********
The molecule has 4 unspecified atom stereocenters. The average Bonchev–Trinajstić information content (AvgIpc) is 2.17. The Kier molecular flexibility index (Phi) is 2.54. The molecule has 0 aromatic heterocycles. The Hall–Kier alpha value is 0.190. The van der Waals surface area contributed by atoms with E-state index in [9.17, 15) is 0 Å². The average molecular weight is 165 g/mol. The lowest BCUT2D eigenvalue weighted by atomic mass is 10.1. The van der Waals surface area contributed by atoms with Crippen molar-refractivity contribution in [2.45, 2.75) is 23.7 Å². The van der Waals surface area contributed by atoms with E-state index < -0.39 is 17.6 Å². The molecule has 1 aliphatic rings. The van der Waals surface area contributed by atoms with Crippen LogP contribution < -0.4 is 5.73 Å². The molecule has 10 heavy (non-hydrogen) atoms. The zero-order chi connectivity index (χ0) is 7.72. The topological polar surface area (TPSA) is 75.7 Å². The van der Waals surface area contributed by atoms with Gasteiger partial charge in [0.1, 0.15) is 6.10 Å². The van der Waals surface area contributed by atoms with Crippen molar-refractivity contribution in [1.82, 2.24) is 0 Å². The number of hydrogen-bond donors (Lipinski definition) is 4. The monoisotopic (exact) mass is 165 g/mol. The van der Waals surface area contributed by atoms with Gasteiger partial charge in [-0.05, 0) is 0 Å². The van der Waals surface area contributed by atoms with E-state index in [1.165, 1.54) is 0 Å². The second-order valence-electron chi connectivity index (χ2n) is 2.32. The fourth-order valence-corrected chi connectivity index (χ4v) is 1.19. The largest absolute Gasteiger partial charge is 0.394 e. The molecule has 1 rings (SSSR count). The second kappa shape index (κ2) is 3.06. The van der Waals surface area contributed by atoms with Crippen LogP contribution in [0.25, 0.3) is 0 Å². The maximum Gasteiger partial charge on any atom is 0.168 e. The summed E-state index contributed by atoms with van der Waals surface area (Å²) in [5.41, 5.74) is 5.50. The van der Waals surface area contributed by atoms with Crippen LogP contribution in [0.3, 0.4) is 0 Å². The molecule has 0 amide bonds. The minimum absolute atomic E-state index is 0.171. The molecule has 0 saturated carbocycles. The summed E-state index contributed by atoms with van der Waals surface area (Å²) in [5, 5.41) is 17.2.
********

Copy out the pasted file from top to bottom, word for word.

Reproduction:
The molecule has 4 unspecified atom stereocenters. The average Bonchev–Trinajstić information content (AvgIpc) is 2.17. The Kier molecular flexibility index (Phi) is 2.54. The molecule has 0 aromatic heterocycles. The Hall–Kier alpha value is 0.190. The van der Waals surface area contributed by atoms with E-state index in [9.17, 15) is 0 Å². The average molecular weight is 165 g/mol. The lowest BCUT2D eigenvalue weighted by atomic mass is 10.1. The van der Waals surface area contributed by atoms with Crippen molar-refractivity contribution in [2.45, 2.75) is 23.7 Å². The van der Waals surface area contributed by atoms with E-state index < -0.39 is 17.6 Å². The molecule has 1 aliphatic rings. The van der Waals surface area contributed by atoms with Crippen LogP contribution < -0.4 is 5.73 Å². The molecule has 10 heavy (non-hydrogen) atoms. The zero-order chi connectivity index (χ0) is 7.72. The topological polar surface area (TPSA) is 75.7 Å². The van der Waals surface area contributed by atoms with Gasteiger partial charge in [0.1, 0.15) is 6.10 Å². The van der Waals surface area contributed by atoms with Crippen molar-refractivity contribution in [1.82, 2.24) is 0 Å². The number of hydrogen-bond donors (Lipinski definition) is 4. The monoisotopic (exact) mass is 165 g/mol. The van der Waals surface area contributed by atoms with Gasteiger partial charge in [-0.05, 0) is 0 Å². The van der Waals surface area contributed by atoms with E-state index in [1.165, 1.54) is 0 Å². The second-order valence-electron chi connectivity index (χ2n) is 2.32. The fourth-order valence-corrected chi connectivity index (χ4v) is 1.19. The largest absolute Gasteiger partial charge is 0.394 e. The molecule has 1 rings (SSSR count). The second kappa shape index (κ2) is 3.06. The van der Waals surface area contributed by atoms with Crippen LogP contribution in [0.25, 0.3) is 0 Å². The maximum Gasteiger partial charge on any atom is 0.168 e. The summed E-state index contributed by atoms with van der Waals surface area (Å²) in [5.41, 5.74) is 5.50. The van der Waals surface area contributed by atoms with Crippen LogP contribution in [0.3, 0.4) is 0 Å². The molecule has 0 amide bonds. The minimum absolute atomic E-state index is 0.171. The molecule has 0 saturated carbocycles. The summed E-state index contributed by atoms with van der Waals surface area (Å²) in [5, 5.41) is 17.2.